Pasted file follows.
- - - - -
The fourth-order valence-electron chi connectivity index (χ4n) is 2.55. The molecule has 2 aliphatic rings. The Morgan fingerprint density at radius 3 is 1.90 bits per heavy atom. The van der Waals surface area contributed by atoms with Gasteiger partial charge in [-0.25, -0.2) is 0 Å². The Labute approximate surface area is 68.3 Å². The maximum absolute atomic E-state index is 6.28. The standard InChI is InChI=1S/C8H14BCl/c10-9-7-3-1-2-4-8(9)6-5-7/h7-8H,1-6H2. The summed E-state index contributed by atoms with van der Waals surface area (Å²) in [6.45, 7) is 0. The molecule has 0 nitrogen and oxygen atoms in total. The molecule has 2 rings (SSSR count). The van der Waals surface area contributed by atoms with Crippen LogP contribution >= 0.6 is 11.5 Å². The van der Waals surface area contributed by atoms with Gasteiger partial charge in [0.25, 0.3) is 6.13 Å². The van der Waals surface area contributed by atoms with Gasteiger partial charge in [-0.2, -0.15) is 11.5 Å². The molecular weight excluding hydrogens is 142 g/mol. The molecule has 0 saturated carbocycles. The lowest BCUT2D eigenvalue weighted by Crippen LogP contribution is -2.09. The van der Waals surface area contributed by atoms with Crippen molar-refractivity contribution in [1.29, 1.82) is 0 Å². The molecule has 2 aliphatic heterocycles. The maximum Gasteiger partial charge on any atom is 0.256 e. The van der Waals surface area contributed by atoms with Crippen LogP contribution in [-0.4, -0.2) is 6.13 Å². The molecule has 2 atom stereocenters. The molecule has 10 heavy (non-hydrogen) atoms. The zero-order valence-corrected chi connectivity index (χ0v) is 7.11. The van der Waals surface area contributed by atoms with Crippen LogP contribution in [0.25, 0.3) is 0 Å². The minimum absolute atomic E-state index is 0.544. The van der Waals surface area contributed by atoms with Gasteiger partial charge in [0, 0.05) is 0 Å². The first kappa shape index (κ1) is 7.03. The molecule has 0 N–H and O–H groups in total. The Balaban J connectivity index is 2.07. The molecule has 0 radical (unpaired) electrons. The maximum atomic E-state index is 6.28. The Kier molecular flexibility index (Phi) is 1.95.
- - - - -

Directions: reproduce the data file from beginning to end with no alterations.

The fourth-order valence-electron chi connectivity index (χ4n) is 2.55. The molecule has 2 aliphatic rings. The Morgan fingerprint density at radius 3 is 1.90 bits per heavy atom. The van der Waals surface area contributed by atoms with Gasteiger partial charge in [-0.25, -0.2) is 0 Å². The Labute approximate surface area is 68.3 Å². The maximum absolute atomic E-state index is 6.28. The standard InChI is InChI=1S/C8H14BCl/c10-9-7-3-1-2-4-8(9)6-5-7/h7-8H,1-6H2. The summed E-state index contributed by atoms with van der Waals surface area (Å²) in [6.45, 7) is 0. The molecule has 0 nitrogen and oxygen atoms in total. The molecule has 2 rings (SSSR count). The van der Waals surface area contributed by atoms with Crippen LogP contribution >= 0.6 is 11.5 Å². The van der Waals surface area contributed by atoms with Gasteiger partial charge in [0.25, 0.3) is 6.13 Å². The van der Waals surface area contributed by atoms with Gasteiger partial charge in [-0.2, -0.15) is 11.5 Å². The molecular weight excluding hydrogens is 142 g/mol. The molecule has 0 saturated carbocycles. The lowest BCUT2D eigenvalue weighted by Crippen LogP contribution is -2.09. The van der Waals surface area contributed by atoms with Crippen molar-refractivity contribution in [1.29, 1.82) is 0 Å². The molecule has 2 aliphatic heterocycles. The maximum Gasteiger partial charge on any atom is 0.256 e. The van der Waals surface area contributed by atoms with Crippen LogP contribution in [-0.4, -0.2) is 6.13 Å². The molecule has 2 atom stereocenters. The molecule has 10 heavy (non-hydrogen) atoms. The zero-order valence-corrected chi connectivity index (χ0v) is 7.11. The van der Waals surface area contributed by atoms with Crippen LogP contribution in [0.25, 0.3) is 0 Å². The minimum absolute atomic E-state index is 0.544. The van der Waals surface area contributed by atoms with Gasteiger partial charge in [0, 0.05) is 0 Å². The first kappa shape index (κ1) is 7.03. The molecule has 0 N–H and O–H groups in total. The Balaban J connectivity index is 2.07. The molecule has 0 radical (unpaired) electrons. The maximum atomic E-state index is 6.28. The Kier molecular flexibility index (Phi) is 1.95.